Over and over again, Damian was scripting in a deep booming voice “Fee! Fi! Fo! Fum! I smell the blood of an Englishman!” as the room went silent. His five and six-year-old classmates were getting changed into their swim wear for the school swimming lessons, while Damian was enjoying the acoustics of the change room.
His love of the drama of words/phrases/stories could be genetic and/or environmental. My mother once studied speech and drama for a couple of years in early adulthood and her love of it carried over in her reading of books to us. I inherited mum’s very expressive story telling style and similarly love to read to my children.
When reading bedtime stories to Damian in the evenings, I notice that he watches my face very carefully (something he usually doesn’t do) and I know he is studying me, intent on absorbing everything about the way I read so that he can do it too.
Last school term, Damian received an award at school assembly for captivating his classmates with his storytelling. I was lucky enough to be the classroom helper at the time that he read the story that earned him that award. He used such wonderful expression and then went on to explain the use of sarcasm in the story. Get that! My son who has autism understood sarcasm at five years of age. Myth busted!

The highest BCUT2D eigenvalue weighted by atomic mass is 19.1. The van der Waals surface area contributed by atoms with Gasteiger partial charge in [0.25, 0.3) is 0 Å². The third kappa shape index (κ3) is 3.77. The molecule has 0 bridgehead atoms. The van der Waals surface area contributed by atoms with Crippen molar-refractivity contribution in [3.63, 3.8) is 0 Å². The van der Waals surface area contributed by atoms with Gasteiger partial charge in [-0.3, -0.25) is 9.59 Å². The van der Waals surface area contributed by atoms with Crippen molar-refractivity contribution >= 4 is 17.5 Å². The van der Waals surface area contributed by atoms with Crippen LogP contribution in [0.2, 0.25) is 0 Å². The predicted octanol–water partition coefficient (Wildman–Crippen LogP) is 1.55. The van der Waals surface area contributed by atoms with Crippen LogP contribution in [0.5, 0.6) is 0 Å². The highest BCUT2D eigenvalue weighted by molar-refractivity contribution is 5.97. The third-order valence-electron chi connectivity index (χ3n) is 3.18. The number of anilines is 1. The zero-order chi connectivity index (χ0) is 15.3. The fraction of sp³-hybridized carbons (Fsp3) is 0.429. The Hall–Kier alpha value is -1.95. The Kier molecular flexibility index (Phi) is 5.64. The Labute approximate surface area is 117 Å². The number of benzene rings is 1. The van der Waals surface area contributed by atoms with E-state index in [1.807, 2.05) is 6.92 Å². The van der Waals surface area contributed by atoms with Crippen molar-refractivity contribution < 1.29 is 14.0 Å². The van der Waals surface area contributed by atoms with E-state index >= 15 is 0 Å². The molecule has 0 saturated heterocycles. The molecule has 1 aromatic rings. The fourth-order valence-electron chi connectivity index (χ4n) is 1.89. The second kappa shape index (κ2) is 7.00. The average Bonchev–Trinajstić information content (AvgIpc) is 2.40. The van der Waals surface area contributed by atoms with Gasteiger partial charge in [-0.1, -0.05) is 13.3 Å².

Damian and Jeremy are great readers and I love that they choose to pick up books and read them with such concentration, interest and humour; books about monsters, icky stuff, funny stuff and/or facts. I hate having to ask them to stop reading to get ready to get ready for school, it feels ironic. However, this morning was not a school morning and Damian picked up a book and started reading and my heart melted, so I asked him if I could video tape it and he proudly agreed and even volunteered to start the story again. You can listen to it here*.
I hope that Damian doesn’t lose his love of storytelling and drama (even if he does conform and become more selective about when he chooses to express it) because it’s a beautiful thing and I don’t like to see beautiful things wither and fade.
*Really wish I hadn’t of interrupted Damian to correct a word towards the end but no-ones perfect right. We know it as zucchini anyway, not courgette.